Brightness is the amount of light reflected by the wine.   The brightness scale is as follows:
  • Dull/Opaque
  • Hazy
  • Bright
  • Day Bright
  • Star Bright
  • Brilliant
To determine the brightness, tilt your glass over a white background (perhaps a napkin or table cloth) to see how much light is reflected onto the white surface below.  Could you read through the wine?  If yes, the wine would likely be considered bright or above.  The last three levels are mostly reserved for white wines, and brilliant is basically clear.  Usually, darker wines have more body, while brighter wines are lighter in body.  Hazy wine may indicate that the wine is unfiltered or possibly flawed. 

Lastly, we check out the "legs" (also sometimes called "tears") of the wine.  These are the streaks that form along the sides of the glass after swirling.  Generally, thick and slowly moving legs are a sign of either high alcohol or high residual sugar.  The videos below give a much better explanation than I can, but basically there are a number of factors that can affect the legs, so (imho) they aren't as important as the color or the brightness.

Videos about Wine Legs:

Friday, July 3, 2015

Fancy Schmancy Tasting Dinner at Le Cirque

I'm always a sucker for a bargain, and there was an Amazon Local deal for a 6-course tasting menu at Le Cirque.  Now I've heard of Le Cirque - its one of the top French restaurants in NYC, so I was intrigued.  Long story short, I bought the deal, made my husband put on a suit, and had a wonderfully decadent meal.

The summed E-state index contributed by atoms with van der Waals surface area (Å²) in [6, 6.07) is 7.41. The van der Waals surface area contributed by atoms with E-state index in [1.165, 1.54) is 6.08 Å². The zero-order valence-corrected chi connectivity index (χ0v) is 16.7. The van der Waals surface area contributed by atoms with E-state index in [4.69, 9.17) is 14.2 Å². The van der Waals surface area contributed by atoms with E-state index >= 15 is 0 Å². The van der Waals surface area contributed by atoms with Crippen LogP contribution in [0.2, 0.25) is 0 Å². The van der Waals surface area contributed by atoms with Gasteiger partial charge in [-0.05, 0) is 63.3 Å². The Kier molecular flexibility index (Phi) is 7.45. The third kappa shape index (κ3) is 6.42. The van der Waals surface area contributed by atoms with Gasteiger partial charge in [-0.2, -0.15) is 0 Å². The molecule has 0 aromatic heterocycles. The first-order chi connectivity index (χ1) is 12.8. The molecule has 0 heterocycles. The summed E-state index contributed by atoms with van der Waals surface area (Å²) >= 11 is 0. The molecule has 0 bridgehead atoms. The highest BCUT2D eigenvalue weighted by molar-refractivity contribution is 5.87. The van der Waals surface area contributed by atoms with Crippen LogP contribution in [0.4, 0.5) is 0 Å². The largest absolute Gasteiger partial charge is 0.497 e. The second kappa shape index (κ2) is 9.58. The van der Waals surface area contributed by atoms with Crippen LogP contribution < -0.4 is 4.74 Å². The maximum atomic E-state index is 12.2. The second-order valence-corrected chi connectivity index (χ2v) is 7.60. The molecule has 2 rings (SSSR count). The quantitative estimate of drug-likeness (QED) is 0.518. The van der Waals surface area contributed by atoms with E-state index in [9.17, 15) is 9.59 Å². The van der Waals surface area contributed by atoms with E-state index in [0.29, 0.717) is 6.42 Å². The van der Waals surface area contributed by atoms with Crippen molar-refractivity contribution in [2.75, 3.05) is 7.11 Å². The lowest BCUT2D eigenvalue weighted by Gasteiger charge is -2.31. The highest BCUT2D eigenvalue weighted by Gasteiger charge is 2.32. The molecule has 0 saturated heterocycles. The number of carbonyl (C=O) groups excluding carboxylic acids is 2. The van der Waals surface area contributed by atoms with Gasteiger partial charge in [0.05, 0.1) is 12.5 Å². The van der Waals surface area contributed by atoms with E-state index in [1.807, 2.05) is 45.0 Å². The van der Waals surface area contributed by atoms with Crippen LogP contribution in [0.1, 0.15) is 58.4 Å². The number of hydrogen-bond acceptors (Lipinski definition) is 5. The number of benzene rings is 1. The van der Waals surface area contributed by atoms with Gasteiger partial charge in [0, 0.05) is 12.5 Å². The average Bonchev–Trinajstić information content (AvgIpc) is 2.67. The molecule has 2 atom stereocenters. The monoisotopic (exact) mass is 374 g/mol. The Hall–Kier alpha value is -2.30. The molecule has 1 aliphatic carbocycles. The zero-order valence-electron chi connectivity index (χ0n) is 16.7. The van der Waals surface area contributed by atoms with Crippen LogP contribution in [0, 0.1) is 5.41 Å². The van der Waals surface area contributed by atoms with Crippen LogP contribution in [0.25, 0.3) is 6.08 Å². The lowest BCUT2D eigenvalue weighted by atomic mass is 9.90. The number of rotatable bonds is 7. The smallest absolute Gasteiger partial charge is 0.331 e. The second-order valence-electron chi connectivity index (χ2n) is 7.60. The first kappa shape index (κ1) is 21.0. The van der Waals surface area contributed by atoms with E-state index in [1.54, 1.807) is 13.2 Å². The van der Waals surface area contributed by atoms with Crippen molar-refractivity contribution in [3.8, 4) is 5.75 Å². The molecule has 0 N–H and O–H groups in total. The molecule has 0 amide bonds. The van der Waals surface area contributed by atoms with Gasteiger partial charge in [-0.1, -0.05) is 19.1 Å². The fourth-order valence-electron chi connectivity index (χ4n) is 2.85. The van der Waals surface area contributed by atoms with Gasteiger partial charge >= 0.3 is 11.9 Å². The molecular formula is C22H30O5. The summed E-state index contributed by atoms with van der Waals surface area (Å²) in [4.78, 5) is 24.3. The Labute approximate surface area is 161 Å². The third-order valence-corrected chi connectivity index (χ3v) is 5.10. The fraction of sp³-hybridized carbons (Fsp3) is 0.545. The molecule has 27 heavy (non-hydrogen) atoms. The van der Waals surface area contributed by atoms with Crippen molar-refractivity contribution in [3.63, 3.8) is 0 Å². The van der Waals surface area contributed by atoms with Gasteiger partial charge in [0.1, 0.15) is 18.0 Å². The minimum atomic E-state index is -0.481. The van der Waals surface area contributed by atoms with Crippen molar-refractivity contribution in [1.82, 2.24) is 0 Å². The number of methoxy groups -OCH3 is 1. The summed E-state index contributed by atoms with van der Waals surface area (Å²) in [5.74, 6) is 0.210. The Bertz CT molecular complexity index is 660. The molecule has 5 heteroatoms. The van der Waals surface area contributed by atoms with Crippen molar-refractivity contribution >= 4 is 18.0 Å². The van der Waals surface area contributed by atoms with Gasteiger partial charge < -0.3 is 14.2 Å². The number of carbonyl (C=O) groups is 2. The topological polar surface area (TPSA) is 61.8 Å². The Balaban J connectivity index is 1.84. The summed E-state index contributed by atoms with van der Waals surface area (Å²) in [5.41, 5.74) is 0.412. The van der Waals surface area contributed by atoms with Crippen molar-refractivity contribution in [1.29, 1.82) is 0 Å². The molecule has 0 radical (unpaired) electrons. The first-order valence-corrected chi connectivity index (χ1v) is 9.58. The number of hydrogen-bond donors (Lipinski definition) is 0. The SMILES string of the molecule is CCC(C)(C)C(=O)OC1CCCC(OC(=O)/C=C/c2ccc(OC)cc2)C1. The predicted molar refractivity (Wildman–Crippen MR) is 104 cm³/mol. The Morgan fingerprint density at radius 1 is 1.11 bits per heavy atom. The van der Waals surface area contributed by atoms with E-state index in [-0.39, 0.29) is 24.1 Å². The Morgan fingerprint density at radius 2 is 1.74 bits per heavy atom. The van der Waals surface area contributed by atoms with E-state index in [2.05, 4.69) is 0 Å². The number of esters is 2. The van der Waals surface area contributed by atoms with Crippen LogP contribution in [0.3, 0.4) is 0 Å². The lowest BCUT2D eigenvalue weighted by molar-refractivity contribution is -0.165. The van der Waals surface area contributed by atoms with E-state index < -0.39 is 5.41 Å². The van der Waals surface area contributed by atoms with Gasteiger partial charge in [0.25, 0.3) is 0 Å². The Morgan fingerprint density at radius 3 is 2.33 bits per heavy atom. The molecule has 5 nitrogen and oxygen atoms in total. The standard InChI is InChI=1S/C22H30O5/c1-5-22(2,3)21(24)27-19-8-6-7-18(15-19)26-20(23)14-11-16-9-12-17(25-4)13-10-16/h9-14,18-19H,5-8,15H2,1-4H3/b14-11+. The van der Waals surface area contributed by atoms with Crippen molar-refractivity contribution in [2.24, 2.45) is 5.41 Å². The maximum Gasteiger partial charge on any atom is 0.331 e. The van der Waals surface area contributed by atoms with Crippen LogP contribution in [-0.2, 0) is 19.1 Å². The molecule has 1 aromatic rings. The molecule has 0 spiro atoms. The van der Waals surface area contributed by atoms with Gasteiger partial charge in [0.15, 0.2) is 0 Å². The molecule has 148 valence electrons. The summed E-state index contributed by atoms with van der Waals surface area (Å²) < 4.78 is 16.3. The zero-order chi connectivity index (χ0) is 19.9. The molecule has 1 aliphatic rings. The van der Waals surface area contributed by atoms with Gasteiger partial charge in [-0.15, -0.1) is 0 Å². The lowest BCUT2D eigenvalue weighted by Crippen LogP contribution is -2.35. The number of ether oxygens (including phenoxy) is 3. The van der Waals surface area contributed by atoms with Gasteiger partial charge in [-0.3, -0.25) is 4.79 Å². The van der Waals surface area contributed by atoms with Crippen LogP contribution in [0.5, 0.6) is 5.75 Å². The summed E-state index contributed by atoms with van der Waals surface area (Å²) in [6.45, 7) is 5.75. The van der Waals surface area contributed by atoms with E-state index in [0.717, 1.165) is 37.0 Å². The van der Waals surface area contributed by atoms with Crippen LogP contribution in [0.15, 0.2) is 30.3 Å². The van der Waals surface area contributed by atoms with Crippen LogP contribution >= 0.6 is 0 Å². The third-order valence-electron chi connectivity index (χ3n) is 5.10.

We started out with the complimentary amuse-bouche, which was a tiny dollop of strangely delicious pea puree.

Then it was time to begin our delectable journey.  We figured the sommelier's wine pairings were the way to go.  He obviously knows a whole lot more than us; plus we're fancy like that. ;)

First Course:
Choice of Foie Gras or Sashimi Halibut with Roasted Red Peppers; served with  IVY Blanc de Blancs, a lovely, dry sparking wine.

Second Course:
Lobster Risotto served with Vievite Cuvee Extraordinaire.  This was the palest rose that I have ever seen, and it was dry and refreshing and a wonderful pairing for the richness of the lobster.

Third Course:
White Asparagus, Scallop, Sweatbreads, and Quail Egg with an Anchovy Sauce; served with Fogdog Chardonnay.  I am not a huge fan of Chardonnay, and this was a seriously oaky chard.  I'm not really into anchovies either, and the maitre d' had just poured the sauce all over everything.  BUT this ended up being my favorite course.  The sauce was light and tangy and not anchovy-y, AND it totally worked with the chardonnay.

Fourth Course:
Scottish Salmon and Sage-Infused Potatoes with Barolo Le Ginestre. This wine was extremely aromatic with floral and baking scents, but then it was very light bodied and more earthy on the taste.  Also, the potatoes were amazing!

Fifth Course:
Choice of Chicken or Lamb; served with Hall Cabernet Sauvignon. Both the chicken and the lamb were succulent and were complimented by the Cabernet.  To finish off this course, we were given little push-pop things ( I guess it was palate cleanser or something?).  We didn't understand what they said about them, and the flavor was not impressive or identifiable, but they looked neat, even if somewhat phallic.

Sixth Course:
For dessert, I kept it simple with ice cream: salted caramel and raspberry.  My husband ordered the chocolate stove cake, which much to our surprise came inside of a miniature chocolate stove!  These were served with Braida Brachetto D'Acqui, which was very nice, but a little bit too sweet for me.

It was definitely a splurge, but it was a delicious way to spend our money and evening.